How AAP's Health-education Narrative Got Lost in Campaign Noise
When Prime Minister Narendra Modi tweeted his personal thanks to Delhi for putting the Bharatiya Janata Party back in power in the Municipal Corporation of Delhi polls, it cemented how these civic elections were not about local issues.
Aam Aadmi Party national convenor and Delhi Chief Minister Arvind Kejriwal with party MP Bhagwant Mann and AAP MLA candidate in Patiala, Balbir Singh wave to their supporters during a road show (PTI)
New Delhi: When Prime Minister Narendra Modi tweeted his personal thanks to Delhi for putting the Bharatiya Janata Party back in power in the Municipal Corporation of Delhi polls, it cemented how these civic elections were not about local issues. The BJP, incumbent for ten years in the MCD, left the Aam Aadmi Party eating dust as, by early evening, it snatched 184 out of the total 272 wards, upping its strength from previously held 138.
AAP, meanwhile, won 46 wards and the Congress 30. According to political observers, these elections were never about work done in the city by either the MCD or the AAP-led Delhi government, but the larger political hype sweeping the country, where the AAP had been branded the loser.
Why else, said veteran journalist Ajoy Bose to News18, would the BJP, which ran one of the worst municipal corporations, be handed back power. The Aam Aadmi Party has found itself in a peculiar position of anti-incumbency instead of the BJP, which ran the MCD for ten years, and, as the corporation’s officials previously told News18, didn’t really run things smoothly.
Both Bose and analyst and commentator Ashok Malik agreed that the AAP-led Delhi government has done reasonably good work in the city. However, Malik added, Delhi, with only 10% poverty, can get away with not caring too much or voting on the basis of civic issues. “This ended up as a referendum on Arvind Kejriwal’s image,” said Malik. The elections, he said, saw two types of anti-incumbency — the BJP in the MCD, and AAP as governing the city — and both cancelled each other out. The MCD, riddled with so many scams that the BJP refused to field any of the sitting councillors again, was unpopular but so were some of the state government’s more gimmicky measures such as odd-even, said Malik.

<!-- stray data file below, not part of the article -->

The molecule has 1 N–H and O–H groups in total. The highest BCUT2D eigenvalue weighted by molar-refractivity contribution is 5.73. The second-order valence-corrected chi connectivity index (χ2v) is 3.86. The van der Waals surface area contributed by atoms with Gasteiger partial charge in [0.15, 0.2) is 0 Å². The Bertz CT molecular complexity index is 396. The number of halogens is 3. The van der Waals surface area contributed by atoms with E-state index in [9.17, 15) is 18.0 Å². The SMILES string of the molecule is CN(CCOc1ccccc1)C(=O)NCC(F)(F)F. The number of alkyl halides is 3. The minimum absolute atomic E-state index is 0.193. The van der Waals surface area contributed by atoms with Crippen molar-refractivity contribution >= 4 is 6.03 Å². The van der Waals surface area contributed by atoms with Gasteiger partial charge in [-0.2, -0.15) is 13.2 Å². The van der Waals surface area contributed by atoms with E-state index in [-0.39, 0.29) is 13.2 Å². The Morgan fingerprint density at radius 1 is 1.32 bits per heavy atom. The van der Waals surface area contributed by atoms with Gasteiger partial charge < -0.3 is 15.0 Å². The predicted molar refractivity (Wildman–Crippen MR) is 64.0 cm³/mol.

The MCD going to polls on the heels of the multiple assembly elections, especially in Uttar Pradesh, meant that BJP caught the “tailwind”, according to Bose, despite what was seen as a weak and recycled manifesto, unfulfilled promises of door-to-door waste collection and segregation, clean and abundant public toilets, sanitation of the city, which resulted in the outbreak of chikungunya last year, and the dire state of education in MCD-run schools. A survey by the Delhi government last year found that almost half of the students leaving MCD schools in class 5 to enter Delhi government schools couldn’t read, at all.
What’s peculiar, found researcher Eesha Kunduri, of the Centre for Policy Research, is that people are well aware of the work each authority has done and is responsible for in the city. “People were appreciative of AAP’s working in making electricity and water affordable and accessible,” she said. “They also know about local tussles between, say, an MLA and a ward councillor, who is at fault for undone work. But this didn’t translate into votes.” She pointed out that the East Corporation, which saw repeated strikes by the MCD’s safai karamcharis leading to piles of garbage flooding the streets, went strongly to the BJP. These, Malik explained, were people from eastern UP and Bihar, the poorvanchali voters, who have left AAP for BJP.
“I expected sanitation and waste to be a big election issue, but I didn’t find that on ground,” she added. “The question is what are people’s expectations and aspirations.”
“People tend to go with the winner,” said Bose, “and that’s especially important for the poor who turned out to vote. They ask if this party and Kejriwal will work anymore. The AAP government has been crippled in Delhi, by the Lieutenant Governor and the courts. It looks vulnerable.”
And it’s not just the poor who vote in cities, Kumar punctured a popular perception. His research, in Delhi and other cities showed that the percentage of urban middle class voters is often higher than the percentage of urban poor, often because the latter cannot take a working day off to vote. “For example, he explained, “If a city sees 60% voter turnout then 60% of urban middle class voted. But the urban poor voters will be about 18-20% less than the middle class percentage.”
Malik, too, said that 54% voter turnout meant a reasonable number of people from all sections of Delhi voted.
The twofold misfortune of AAP seems to be that urban middle class turned away as it saw the government’s work targeted only for the poor. Sections of the poor drifted to the BJP and to the Congress, whose collapse in 2015 contributed to AAP’s victory, as it could no longer buy the idea of the government as a constant victim, hampered in its work by the Centre.
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